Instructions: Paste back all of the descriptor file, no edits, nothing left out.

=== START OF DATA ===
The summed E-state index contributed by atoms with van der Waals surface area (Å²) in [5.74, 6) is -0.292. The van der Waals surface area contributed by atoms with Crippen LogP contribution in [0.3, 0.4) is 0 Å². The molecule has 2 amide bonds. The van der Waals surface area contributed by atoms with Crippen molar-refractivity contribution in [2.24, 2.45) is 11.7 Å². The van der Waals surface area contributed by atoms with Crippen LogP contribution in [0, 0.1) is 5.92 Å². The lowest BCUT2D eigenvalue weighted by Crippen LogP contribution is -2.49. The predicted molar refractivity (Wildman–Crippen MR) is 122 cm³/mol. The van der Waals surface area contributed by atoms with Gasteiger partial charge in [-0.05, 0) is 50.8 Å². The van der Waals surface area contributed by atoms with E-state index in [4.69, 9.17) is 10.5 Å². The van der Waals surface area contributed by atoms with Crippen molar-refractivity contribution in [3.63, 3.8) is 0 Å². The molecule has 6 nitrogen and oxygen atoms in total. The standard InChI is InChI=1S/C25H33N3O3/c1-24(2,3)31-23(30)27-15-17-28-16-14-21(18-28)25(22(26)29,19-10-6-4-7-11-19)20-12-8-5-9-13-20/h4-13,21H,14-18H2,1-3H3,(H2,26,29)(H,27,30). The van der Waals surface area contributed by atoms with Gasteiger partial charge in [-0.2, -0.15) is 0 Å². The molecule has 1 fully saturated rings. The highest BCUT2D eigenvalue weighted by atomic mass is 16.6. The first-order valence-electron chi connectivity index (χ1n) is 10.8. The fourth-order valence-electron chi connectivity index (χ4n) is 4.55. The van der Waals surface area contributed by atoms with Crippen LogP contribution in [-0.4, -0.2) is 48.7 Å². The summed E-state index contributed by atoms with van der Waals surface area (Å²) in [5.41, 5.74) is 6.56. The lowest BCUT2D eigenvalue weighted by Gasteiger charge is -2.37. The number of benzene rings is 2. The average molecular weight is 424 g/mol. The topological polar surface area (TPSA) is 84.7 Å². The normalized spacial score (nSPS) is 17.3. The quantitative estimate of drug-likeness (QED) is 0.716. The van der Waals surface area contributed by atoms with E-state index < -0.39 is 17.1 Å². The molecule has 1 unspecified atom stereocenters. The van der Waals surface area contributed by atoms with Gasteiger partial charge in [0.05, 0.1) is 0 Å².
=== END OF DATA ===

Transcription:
The summed E-state index contributed by atoms with van der Waals surface area (Å²) in [5.74, 6) is -0.292. The van der Waals surface area contributed by atoms with Crippen LogP contribution in [0.3, 0.4) is 0 Å². The molecule has 2 amide bonds. The van der Waals surface area contributed by atoms with Crippen molar-refractivity contribution in [2.24, 2.45) is 11.7 Å². The van der Waals surface area contributed by atoms with Crippen LogP contribution in [0, 0.1) is 5.92 Å². The lowest BCUT2D eigenvalue weighted by Crippen LogP contribution is -2.49. The predicted molar refractivity (Wildman–Crippen MR) is 122 cm³/mol. The van der Waals surface area contributed by atoms with Gasteiger partial charge in [-0.05, 0) is 50.8 Å². The van der Waals surface area contributed by atoms with E-state index in [4.69, 9.17) is 10.5 Å². The van der Waals surface area contributed by atoms with Crippen molar-refractivity contribution in [3.63, 3.8) is 0 Å². The molecule has 6 nitrogen and oxygen atoms in total. The standard InChI is InChI=1S/C25H33N3O3/c1-24(2,3)31-23(30)27-15-17-28-16-14-21(18-28)25(22(26)29,19-10-6-4-7-11-19)20-12-8-5-9-13-20/h4-13,21H,14-18H2,1-3H3,(H2,26,29)(H,27,30). The van der Waals surface area contributed by atoms with Gasteiger partial charge in [-0.2, -0.15) is 0 Å². The molecule has 1 fully saturated rings. The highest BCUT2D eigenvalue weighted by atomic mass is 16.6. The first-order valence-electron chi connectivity index (χ1n) is 10.8. The fourth-order valence-electron chi connectivity index (χ4n) is 4.55. The van der Waals surface area contributed by atoms with Crippen LogP contribution in [-0.4, -0.2) is 48.7 Å². The summed E-state index contributed by atoms with van der Waals surface area (Å²) in [5.41, 5.74) is 6.56. The lowest BCUT2D eigenvalue weighted by Gasteiger charge is -2.37. The number of benzene rings is 2. The average molecular weight is 424 g/mol. The topological polar surface area (TPSA) is 84.7 Å². The normalized spacial score (nSPS) is 17.3. The quantitative estimate of drug-likeness (QED) is 0.716. The van der Waals surface area contributed by atoms with E-state index < -0.39 is 17.1 Å². The molecule has 1 unspecified atom stereocenters. The van der Waals surface area contributed by atoms with Gasteiger partial charge in [0.05, 0.1) is 0 Å².